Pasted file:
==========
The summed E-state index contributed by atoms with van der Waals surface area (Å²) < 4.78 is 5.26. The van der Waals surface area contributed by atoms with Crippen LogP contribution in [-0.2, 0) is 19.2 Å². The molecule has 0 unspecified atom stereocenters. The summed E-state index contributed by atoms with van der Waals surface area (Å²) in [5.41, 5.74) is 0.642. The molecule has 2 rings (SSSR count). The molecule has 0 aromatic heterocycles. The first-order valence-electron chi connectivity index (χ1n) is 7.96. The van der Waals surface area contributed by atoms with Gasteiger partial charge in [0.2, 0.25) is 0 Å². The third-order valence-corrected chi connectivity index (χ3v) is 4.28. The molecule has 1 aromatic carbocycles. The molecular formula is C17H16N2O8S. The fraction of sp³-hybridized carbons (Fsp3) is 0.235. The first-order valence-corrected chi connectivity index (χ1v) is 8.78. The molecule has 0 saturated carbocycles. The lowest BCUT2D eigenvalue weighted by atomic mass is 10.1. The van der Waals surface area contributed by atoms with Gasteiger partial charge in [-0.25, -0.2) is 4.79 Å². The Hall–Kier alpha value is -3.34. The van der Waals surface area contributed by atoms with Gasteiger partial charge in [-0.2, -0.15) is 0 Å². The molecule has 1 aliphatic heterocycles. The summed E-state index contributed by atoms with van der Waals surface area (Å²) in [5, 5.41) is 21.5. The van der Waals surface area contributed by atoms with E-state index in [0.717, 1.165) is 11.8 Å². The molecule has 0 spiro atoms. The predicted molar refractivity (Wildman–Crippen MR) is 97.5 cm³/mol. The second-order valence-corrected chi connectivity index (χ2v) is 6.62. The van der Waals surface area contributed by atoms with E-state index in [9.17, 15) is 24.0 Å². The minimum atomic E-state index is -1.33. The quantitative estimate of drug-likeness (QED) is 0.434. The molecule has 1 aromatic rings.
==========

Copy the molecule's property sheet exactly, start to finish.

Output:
The summed E-state index contributed by atoms with van der Waals surface area (Å²) < 4.78 is 5.26. The van der Waals surface area contributed by atoms with Crippen LogP contribution in [-0.2, 0) is 19.2 Å². The molecule has 0 unspecified atom stereocenters. The summed E-state index contributed by atoms with van der Waals surface area (Å²) in [5.41, 5.74) is 0.642. The molecule has 2 rings (SSSR count). The molecule has 0 aromatic heterocycles. The first-order valence-electron chi connectivity index (χ1n) is 7.96. The van der Waals surface area contributed by atoms with Gasteiger partial charge in [0.2, 0.25) is 0 Å². The third-order valence-corrected chi connectivity index (χ3v) is 4.28. The molecule has 1 aromatic carbocycles. The molecular formula is C17H16N2O8S. The fraction of sp³-hybridized carbons (Fsp3) is 0.235. The first-order valence-corrected chi connectivity index (χ1v) is 8.78. The molecule has 0 saturated carbocycles. The lowest BCUT2D eigenvalue weighted by atomic mass is 10.1. The van der Waals surface area contributed by atoms with Gasteiger partial charge in [-0.25, -0.2) is 4.79 Å². The Hall–Kier alpha value is -3.34. The van der Waals surface area contributed by atoms with Gasteiger partial charge in [-0.2, -0.15) is 0 Å². The molecule has 1 aliphatic heterocycles. The summed E-state index contributed by atoms with van der Waals surface area (Å²) in [5, 5.41) is 21.5. The van der Waals surface area contributed by atoms with E-state index in [0.717, 1.165) is 11.8 Å². The molecule has 0 spiro atoms. The predicted molar refractivity (Wildman–Crippen MR) is 97.5 cm³/mol. The second-order valence-corrected chi connectivity index (χ2v) is 6.62. The van der Waals surface area contributed by atoms with E-state index in [9.17, 15) is 24.0 Å². The minimum atomic E-state index is -1.33. The quantitative estimate of drug-likeness (QED) is 0.434. The molecule has 1 aromatic rings.